Strike on Iran final resort, says Panetta
Leon Panetta, U.S. secretary of defense, speaks to the American Israel Public Affairs Committee. REUTERS photoTaking sharply different stands, U.S. President Barack Obama urged pressure and diplomacy to prevent Iran from getting a nuclear bomb while Israeli Prime Minister Benjamin Netanyahu emphasized his nation’s right to a pre-emptive attack.
“I know that both the prime minister and I prefer to resolve this diplomatically,” Obama said. “We understand the costs of any military action.” The Obama administration has signaled it did not believe Iran had taken a decision to develop a nuclear weapon yet or that the time was right for military action, preferring to give biting new sanctions time to work.
Netanyahu said Israel has “exactly the same policy” as the Obama administration, but Israel cannot afford to wait much longer on Iran.
“Unfortunately, Iran’s nuclear program has continued to march forward. Israel has waited [...] for diplomacy to work, we’ve waited for sanctions to work. None of us can afford to wait much longer,” Netanyahu told some 13,000 attendees in a speech before the American Israel Public Affairs Committee (AIPAC) pro-Israel lobbying group late March 5.
“As prime minister of Israel I will never let my people live in the shadow of annihilation,” he said. “We’re determined to prevent Iran from developing nuclear weapons, we leave all options on the table and containment is definitely not an option.”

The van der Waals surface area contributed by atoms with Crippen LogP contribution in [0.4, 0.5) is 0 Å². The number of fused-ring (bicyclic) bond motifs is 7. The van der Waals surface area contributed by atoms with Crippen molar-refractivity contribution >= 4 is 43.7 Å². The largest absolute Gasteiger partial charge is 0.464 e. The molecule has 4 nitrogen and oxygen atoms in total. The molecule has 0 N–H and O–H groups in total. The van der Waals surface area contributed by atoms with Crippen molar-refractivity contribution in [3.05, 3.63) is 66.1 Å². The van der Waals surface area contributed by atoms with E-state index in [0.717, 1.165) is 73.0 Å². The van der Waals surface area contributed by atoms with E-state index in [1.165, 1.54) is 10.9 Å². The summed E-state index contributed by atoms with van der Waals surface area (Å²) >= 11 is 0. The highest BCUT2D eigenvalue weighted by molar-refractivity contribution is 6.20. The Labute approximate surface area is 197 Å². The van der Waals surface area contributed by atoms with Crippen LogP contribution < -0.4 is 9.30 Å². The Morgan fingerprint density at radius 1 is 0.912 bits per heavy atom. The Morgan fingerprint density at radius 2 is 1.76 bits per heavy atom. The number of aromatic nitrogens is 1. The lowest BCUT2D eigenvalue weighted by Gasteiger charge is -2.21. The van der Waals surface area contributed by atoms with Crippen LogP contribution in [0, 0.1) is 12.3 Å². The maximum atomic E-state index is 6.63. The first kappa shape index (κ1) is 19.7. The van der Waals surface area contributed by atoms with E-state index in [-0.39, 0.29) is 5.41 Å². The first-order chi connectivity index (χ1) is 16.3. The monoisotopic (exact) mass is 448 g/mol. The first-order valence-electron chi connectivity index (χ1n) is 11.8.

Netanyahu said for the world to allow Iran – which he said was dedicated to the destruction of Israel – to attain a nuclear arsenal evoked memories of the U.S. refusal to bomb the Auschwitz Nazi death camp during World War II to prevent the mass extermination of Jews there.
“My friends, 2012 is not 1944,” he said. “Today, we have a state of our own. And the purpose of the Jewish state is to defend Jewish lives and to secure the Jewish future.”
Senior Obama administration officials said the talks at the White House left the two sides closer than they were a week ago. The Israelis walked away with prominent statements from Obama that he would not stand for containing a nuclear-armed Iran, and that the crisis was in the United States’ interest to solve. Netanyahu also told Obama Israel must remain the “master of its fate” in a firm defense of his right to mount a unilateral strike on Iran.
Retired generals send message to Obama
Several former high-ranking U.S. military, intelligence and State Department officials took out an advertisement in the Washington Post on March 5 urging U.S. President Barack Obama to stand fast against pressure to attack Iran over its nuclear program.
The advertisement, which carried the headline “Mr. President: Say No to a War of Choice with Iran,” is sponsored by the National Iranian American Council (NIAC), a non-partisan, non-profit organization headquartered in Washington.
The letter, signed by five retired generals, two senior intelligence analysts and a senior State Department official, is accompanied by a photo and quotes from other current military and defense officials warning against such an attack.
While the writers backed the idea of keeping Iran from acquiring nuclear weapons, they said diplomacy was still a possible means of doing that.
“Military action at this stage is not only unnecessary, it is dangerous – for the United States and for Israel,” they said. “We urge you to resist the pressure of a war of choice with Iran.”